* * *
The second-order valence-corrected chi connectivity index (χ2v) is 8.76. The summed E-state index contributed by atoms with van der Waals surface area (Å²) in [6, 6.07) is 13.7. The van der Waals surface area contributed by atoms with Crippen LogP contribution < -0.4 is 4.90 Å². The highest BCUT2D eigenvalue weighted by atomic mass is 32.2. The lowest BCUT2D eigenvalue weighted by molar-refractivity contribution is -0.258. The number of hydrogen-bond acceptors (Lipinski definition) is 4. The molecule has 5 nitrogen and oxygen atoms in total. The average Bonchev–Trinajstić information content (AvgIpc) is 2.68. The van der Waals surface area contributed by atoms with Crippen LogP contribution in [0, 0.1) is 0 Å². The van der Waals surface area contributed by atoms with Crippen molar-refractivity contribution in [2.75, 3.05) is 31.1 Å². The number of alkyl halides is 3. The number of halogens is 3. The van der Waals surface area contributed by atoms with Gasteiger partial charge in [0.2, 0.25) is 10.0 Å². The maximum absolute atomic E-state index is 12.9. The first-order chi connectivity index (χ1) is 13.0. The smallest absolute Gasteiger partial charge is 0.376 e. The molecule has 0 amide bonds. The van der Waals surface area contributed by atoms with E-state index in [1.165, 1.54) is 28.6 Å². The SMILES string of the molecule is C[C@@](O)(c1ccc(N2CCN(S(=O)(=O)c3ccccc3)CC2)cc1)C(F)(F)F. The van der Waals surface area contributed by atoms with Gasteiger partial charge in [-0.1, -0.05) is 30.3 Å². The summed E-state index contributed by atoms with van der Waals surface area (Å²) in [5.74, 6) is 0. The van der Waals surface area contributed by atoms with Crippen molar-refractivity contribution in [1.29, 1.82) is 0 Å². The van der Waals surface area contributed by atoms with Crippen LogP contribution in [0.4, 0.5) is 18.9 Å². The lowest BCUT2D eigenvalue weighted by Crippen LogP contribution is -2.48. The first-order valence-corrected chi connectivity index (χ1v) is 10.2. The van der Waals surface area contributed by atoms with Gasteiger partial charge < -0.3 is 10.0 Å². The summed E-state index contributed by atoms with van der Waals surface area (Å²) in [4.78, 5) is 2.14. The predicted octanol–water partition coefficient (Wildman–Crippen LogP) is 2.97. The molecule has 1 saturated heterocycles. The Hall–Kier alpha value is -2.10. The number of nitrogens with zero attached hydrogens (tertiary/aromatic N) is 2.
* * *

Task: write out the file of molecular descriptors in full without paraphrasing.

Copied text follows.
The second-order valence-corrected chi connectivity index (χ2v) is 8.76. The summed E-state index contributed by atoms with van der Waals surface area (Å²) in [6, 6.07) is 13.7. The van der Waals surface area contributed by atoms with Crippen LogP contribution < -0.4 is 4.90 Å². The highest BCUT2D eigenvalue weighted by atomic mass is 32.2. The lowest BCUT2D eigenvalue weighted by molar-refractivity contribution is -0.258. The number of hydrogen-bond acceptors (Lipinski definition) is 4. The molecule has 5 nitrogen and oxygen atoms in total. The average Bonchev–Trinajstić information content (AvgIpc) is 2.68. The van der Waals surface area contributed by atoms with Crippen LogP contribution in [0, 0.1) is 0 Å². The van der Waals surface area contributed by atoms with Crippen molar-refractivity contribution in [2.75, 3.05) is 31.1 Å². The number of alkyl halides is 3. The number of halogens is 3. The van der Waals surface area contributed by atoms with Gasteiger partial charge in [0.2, 0.25) is 10.0 Å². The maximum absolute atomic E-state index is 12.9. The first-order chi connectivity index (χ1) is 13.0. The smallest absolute Gasteiger partial charge is 0.376 e. The molecule has 0 amide bonds. The van der Waals surface area contributed by atoms with E-state index in [1.165, 1.54) is 28.6 Å². The SMILES string of the molecule is C[C@@](O)(c1ccc(N2CCN(S(=O)(=O)c3ccccc3)CC2)cc1)C(F)(F)F. The van der Waals surface area contributed by atoms with Gasteiger partial charge in [-0.1, -0.05) is 30.3 Å². The summed E-state index contributed by atoms with van der Waals surface area (Å²) in [5.74, 6) is 0. The van der Waals surface area contributed by atoms with Crippen molar-refractivity contribution in [1.29, 1.82) is 0 Å². The van der Waals surface area contributed by atoms with Crippen LogP contribution in [0.4, 0.5) is 18.9 Å². The lowest BCUT2D eigenvalue weighted by Crippen LogP contribution is -2.48. The first-order valence-corrected chi connectivity index (χ1v) is 10.2. The van der Waals surface area contributed by atoms with Gasteiger partial charge < -0.3 is 10.0 Å². The summed E-state index contributed by atoms with van der Waals surface area (Å²) in [4.78, 5) is 2.14. The predicted octanol–water partition coefficient (Wildman–Crippen LogP) is 2.97. The molecule has 1 saturated heterocycles. The Hall–Kier alpha value is -2.10. The number of nitrogens with zero attached hydrogens (tertiary/aromatic N) is 2.